Local students see state Supreme Court in action

 from the Supreme Court of Appeals

photo by April Harless

The Supreme Court of Appeals of West Virginia heard arguments in two cases today, April 9, at the Morgan County Courthouse in Berkeley Springs as part of the Legal Advancement for West Virginia Students (LAWS) program.

Since 1999, the Supreme Court has held an argument docket at a county courthouse about once a year and invited students from that area to attend. Teachers and volunteer attorneys help prepare students. This year students from Berkeley Springs High School, Paw Paw High School and Blue Ridge Community and Technical College attended the argument docket and a reception that followed at The Country Inn.

“It gave me a better understanding of what judges do and how cases work, said Katie Caperton of Berkeley Springs High School, one of four Teen Court students to attend. “I was surprised by the direct questions. We learn about the court system in class and teen court. It was really interesting to see it.”

Matthew Rubeck said he was surprised by the complexity of the cases compared to Teen Court. “It’s not obvious the person did something wrong”in the Supreme Court cases, he said.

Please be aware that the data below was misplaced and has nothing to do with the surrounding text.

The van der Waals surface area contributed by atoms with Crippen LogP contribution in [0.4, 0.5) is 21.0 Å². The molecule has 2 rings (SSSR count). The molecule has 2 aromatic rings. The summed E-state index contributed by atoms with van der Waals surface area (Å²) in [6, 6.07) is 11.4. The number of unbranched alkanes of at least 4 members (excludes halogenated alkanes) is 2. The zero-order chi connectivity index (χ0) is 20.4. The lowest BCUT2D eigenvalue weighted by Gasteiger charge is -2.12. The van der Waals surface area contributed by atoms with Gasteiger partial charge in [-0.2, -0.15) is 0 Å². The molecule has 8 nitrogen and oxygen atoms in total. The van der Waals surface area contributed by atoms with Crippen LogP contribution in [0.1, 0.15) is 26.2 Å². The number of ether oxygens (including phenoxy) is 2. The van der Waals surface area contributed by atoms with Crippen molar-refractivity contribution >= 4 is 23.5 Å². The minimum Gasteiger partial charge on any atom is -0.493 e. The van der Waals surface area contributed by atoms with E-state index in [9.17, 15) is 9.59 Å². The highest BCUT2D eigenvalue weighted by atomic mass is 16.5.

“It’s a different environment than the one we are usually in,” said Kennedy Shires. “We get to see stuff we don’t normally get to see,” said Cadence Carpenter. Other students who are not involved in Teen Court also found the arguments interesting.

“I think they gave us a good overall view,” said Courtney Moreland of Paw Paw High School. “It was a great learning experience. It showed how you have to act in a courtroom and prepare for it. They were interesting cases.”

Two college students who plan to be attorneys said the experience was exciting.

Katelyn Chambers wants to be a prosecutor. Shamera Dupree wants to be to be a criminal defense attorney.

“It was amazing,” Dupree said.

This year for the first time the LAWS docket was recorded and will remain on the West Virginia Judiciary YouTube Channel so students in the rest of West Virginia can watch during their normal class times, if teachers so choose.